• World-class standards (15%)
• Continuous improvement (15%)
Rather than investing in packaging equipment, tooling, project setup costs, specialized labor, packaging components, serialization technology and more, pharmaceutical companies increasingly find themselves practicing cost avoidance.
Using a packaging supplier’s infrastructure helps avoid capital outlays and it is much easier to manage fluctuations in demand at the critical pharmaceutical lifecycle points. In addition, due to serving more diverse markets, the greater packaging complexity (54% more SKU’s from 2006 to 2011 according to one McKinsey study) is better managed by companies who have experience with brite stock labeling and Rest-of-World (RoW) packaging.
Without the heavy in-house investment, these pharmaceutical companies are able to change a fixed cost into a variable cost—paying based on the number of units actually being sold rather than the number of units forecasted.
Picking up the pitch
Contract Packaging Organizations (CPO’s) have variable floorspace, equipment, processes, and a trained workforce that can handle multiple packaging requirements in addition to process flow design plans that adapt to incoming projects. Their flexible and multi-faceted equipment can deliver short or long runs.
GDUFA (Generic Drug User Fee Amendments) compliance, cGMP manufacturing expertise, serialization readiness—all these are pluses. By gaining access to these specialized services, most pharmaceutical companies see gains in newer, better methods of packaging as well as improving their manufacturing quality and efficiency. Evaluating a company’s compliance record, industry experience and technological expertise are starting points for establishing a new relationship, but there are more points to consider.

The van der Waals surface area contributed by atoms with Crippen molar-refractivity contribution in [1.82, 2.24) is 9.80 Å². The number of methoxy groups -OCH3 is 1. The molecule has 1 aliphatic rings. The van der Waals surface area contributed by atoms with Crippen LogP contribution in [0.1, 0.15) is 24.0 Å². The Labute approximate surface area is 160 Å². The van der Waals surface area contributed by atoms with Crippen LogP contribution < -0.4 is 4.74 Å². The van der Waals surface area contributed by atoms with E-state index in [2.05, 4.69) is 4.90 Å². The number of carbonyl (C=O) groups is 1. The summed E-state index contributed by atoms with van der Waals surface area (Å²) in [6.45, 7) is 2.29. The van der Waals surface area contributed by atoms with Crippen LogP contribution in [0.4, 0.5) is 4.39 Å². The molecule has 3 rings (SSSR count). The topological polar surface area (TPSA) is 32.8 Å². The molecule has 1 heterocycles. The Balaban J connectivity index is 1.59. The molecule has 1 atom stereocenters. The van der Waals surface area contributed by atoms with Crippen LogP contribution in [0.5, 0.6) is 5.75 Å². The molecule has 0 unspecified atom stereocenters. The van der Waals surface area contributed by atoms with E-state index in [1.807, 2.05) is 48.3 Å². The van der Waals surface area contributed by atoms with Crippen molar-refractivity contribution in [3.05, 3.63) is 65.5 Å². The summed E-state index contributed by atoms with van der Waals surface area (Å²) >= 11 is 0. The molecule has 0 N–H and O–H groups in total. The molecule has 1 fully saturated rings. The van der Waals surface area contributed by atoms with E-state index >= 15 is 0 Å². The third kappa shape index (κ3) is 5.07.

Successful technology transfers and ongoing cooperation are not to be taken for granted. How quickly a company communicates bad news is one measure of a healthy communication plan. The tighter the project management team values, the more productive the team. The most successful relationships are those built on culture, service, knowledge, cost, and quality.
Knowing that contract packaging companies are designed for flexibility isn’t enough to justify an outsourcing decision. Alignment by right-fitting to the correct capacity and technical services is a start, but more importantly, meshing project management team’s focus and values may yield many more cost advantages and add significant value to the entire project outcome.
Treating that contract packager as a vital vendor partner provides pharmaceutical companies with an end-to-end operating model. Whether it is a product launch with many unknown variables or a dedicated forecast based on a complete sales history, contract packagers working as a supply partners can still identify major opportunities for supply chain optimization.
—Author Scott Garverick is VP of Business Development, Pharma Packaging Solutions. He has been active in pharmaceutical packaging for more than 20 years and is a member of numerous pharmaceutical professional associations as well as civic and social organizations.